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strangerep
#60
Apr3-12, 08:57 PM
Sci Advisor
P: 1,919
Quote Quote by tom.stoer
I guess strangerep wants to discuss the states [...]
Not necessarily. The previous answers seemed to be missing the mark somehow,
so I wanted check Mr Vodka's prior knowledge of Lie groups, QM, and their use in
the classification of elementary particles.

Quote Quote by mr. vodka View Post
I'm familiar with the derivation yes. However, I
don't recall SO(3) being mentioned (but I'm quite familiar with group theory,
so no need to hold back). I took a quick look at Ballentine (happened to be my
lying on my desk) and I don't see SO(3) being mentioned in the derivation
either.
Ballentine covers the rotation group SO(3) much earlier, so he assumes the
reader already knows about how those noncommuting ##J_x,J_y,J_z## operators
form the Lie algebra of so(3) (or su(2), but let's skip that for the moment).
He also assumes that by section 7 the reader knows about the relationship between
a Lie group like SO(3) and the Lie algebra so(3) which "generates" the group.

From what you said above, I get the impression you're not yet clear on the intimate
connection between angular momentum and the rotation group SO(3) ?

It seems the derivation in Ballentine is similar to the one I saw in
my QM class: we basically define the angular momentum operator J as something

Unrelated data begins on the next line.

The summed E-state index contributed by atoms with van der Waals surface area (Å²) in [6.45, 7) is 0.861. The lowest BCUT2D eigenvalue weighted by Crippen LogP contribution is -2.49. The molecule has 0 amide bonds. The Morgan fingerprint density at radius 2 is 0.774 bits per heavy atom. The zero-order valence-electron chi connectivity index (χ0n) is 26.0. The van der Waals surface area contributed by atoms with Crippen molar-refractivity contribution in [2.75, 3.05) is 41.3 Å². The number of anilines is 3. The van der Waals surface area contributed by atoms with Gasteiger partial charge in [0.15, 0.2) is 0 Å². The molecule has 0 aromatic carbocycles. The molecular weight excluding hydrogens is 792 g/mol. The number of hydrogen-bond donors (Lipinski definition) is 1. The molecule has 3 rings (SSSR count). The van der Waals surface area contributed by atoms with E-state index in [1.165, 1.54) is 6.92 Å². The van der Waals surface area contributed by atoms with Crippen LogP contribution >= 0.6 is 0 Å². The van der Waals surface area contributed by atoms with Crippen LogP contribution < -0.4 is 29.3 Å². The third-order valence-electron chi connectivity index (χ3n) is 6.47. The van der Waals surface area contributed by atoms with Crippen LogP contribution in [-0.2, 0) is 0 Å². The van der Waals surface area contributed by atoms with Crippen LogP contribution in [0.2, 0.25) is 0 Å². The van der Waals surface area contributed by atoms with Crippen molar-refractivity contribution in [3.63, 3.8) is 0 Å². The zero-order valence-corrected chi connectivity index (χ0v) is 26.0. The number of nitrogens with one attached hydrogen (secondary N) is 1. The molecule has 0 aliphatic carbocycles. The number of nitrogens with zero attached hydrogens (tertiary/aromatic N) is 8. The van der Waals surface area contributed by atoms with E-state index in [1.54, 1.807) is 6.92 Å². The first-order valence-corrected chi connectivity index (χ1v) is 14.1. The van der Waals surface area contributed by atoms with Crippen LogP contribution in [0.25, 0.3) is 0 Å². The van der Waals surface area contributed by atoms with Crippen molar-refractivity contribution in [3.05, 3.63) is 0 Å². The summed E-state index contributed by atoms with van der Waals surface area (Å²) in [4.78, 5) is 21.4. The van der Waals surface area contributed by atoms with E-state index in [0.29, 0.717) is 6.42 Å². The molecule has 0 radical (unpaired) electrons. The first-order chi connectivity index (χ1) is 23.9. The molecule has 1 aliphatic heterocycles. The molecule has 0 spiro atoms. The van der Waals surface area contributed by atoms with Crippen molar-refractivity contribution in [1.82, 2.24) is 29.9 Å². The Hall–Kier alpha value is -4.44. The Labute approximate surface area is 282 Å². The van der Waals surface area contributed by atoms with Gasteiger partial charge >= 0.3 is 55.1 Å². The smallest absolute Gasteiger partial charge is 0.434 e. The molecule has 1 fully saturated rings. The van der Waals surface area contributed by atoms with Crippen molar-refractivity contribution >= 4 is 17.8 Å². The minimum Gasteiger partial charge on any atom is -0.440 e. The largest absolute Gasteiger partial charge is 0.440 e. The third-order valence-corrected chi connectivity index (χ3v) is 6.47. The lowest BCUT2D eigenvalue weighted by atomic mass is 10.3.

that satisfies the well-known commutation relations, and then it was stated
that Jē and J_z form a CSCO (that it's a SCO is clear, but we didn't see an
argument for the "Complete" part [which, I suppose, depends on the context of
the angular momentum]; maybe this is related to your SO(3) reference).
No, it's "complete" because there's only one "Casimir" invariant operator for
the SO(3). (A Casimir invariant is an operator which commutes with all the
group operators, other than the trivial identity operator.) Since this
derivation focuses only with angular momentum and nothing else, he
doesn't need to consider other stuff at this point.

One defines the classifying quantum numbers j and m such that [...]
With some similar arguments one can also argue that [itex]-j \leq m \leq j[/itex].
OK, that's close enough for present purposes.

But I don't think my confusion stems from me misunderstanding
(regular) spin (?).
The feeling I got reading through earlier parts of this thread is that you
were having trouble transferring the principles in the quantum theory of
angular momentum over to more general cases of classification of elementary
particles.

But... to ensure none of us waste our time..., maybe you should restate your
question(s) as clearly as you can now?